Myth of the Immobile American

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Americans supposedly cannot move to fill new job openings because they are stranded by the ongoing housing slump.

Its a story familiar to many. But it may not be true.

The myth the housing crash had created a sudden plunge in American mobility got started when the Census Bureau released statistics that appeared to show that the number of people who changed residences declined dramatically from March 2007 to March 2008.

“Look at the economy, look at the banking industry, look at the credit industry. People cant move, what are they going to do? Their homes are now worth less than what they originally paid, and they don want to take a loss,” Patrick Bonnema, sales manager for Anderson Brothers Moving and Storage in Chicago, told the New York Times in 2009.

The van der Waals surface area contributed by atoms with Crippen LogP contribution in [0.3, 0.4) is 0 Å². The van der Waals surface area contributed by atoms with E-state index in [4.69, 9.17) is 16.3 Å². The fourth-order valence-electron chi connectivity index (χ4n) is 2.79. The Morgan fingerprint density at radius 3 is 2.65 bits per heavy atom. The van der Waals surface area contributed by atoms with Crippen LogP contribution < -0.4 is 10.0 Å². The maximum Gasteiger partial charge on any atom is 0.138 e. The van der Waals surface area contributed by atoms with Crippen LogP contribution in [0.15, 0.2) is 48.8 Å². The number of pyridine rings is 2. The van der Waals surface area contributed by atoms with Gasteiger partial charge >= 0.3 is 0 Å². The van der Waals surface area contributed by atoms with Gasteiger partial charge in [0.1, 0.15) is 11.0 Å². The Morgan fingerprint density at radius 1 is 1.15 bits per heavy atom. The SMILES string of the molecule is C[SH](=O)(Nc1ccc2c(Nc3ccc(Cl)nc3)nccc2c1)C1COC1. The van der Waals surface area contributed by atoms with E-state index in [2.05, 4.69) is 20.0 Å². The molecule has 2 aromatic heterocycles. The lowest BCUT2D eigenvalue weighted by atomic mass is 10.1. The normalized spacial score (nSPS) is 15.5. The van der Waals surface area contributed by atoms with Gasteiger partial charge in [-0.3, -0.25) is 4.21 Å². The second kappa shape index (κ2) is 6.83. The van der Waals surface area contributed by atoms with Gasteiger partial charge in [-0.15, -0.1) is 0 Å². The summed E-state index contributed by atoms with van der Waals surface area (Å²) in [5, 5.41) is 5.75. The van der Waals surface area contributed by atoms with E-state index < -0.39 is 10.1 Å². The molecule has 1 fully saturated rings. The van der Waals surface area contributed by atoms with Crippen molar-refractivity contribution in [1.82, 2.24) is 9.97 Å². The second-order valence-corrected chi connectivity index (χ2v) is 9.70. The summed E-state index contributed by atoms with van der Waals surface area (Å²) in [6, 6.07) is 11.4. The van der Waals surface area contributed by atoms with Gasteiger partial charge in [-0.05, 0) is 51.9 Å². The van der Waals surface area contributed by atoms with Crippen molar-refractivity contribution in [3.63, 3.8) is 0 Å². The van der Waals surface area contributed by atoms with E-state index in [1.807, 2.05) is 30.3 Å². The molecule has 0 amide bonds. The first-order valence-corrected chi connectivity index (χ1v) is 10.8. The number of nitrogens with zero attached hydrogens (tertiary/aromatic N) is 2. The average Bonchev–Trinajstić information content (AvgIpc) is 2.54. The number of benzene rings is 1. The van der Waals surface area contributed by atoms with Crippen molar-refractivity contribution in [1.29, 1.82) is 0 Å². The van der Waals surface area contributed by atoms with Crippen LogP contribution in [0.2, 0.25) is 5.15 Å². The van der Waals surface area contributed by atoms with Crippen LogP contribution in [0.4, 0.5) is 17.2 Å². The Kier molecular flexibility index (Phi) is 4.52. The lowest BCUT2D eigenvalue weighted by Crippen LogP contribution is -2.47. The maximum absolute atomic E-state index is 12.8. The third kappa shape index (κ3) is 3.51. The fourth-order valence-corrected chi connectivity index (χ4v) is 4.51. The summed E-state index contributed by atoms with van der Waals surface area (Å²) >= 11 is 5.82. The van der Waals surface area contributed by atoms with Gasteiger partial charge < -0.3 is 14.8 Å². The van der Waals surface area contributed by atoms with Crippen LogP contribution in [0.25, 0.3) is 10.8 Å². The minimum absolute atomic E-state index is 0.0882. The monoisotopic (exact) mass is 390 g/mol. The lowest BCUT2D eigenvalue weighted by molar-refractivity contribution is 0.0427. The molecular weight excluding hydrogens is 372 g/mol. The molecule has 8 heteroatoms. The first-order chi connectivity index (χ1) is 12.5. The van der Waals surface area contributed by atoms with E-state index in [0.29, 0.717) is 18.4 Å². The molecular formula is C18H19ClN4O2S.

A new study from the Minneapolis Fed, however, says that this sudden plunge is a statistical illusion.

Contrary to popular belief, interstate migration did not fall substantially during the Great Recession; in fact, interstate migration has probably been overestimated in the past, Fed economists Greg Kaplan and Sam Schulhofer-Wohl write in a paper titled A sharp drop in interstate migration? Not really.

What happened, Kaplan and Schulhofer-Wohl write, is that the Census Bureau changed the way it dealt with non-responses to its questions about moving. The assumptions used until 2006 apparently inflated the numbers. When new assumptions are used, they show a slow and steady decline in mobility—but not a dramatic slump.

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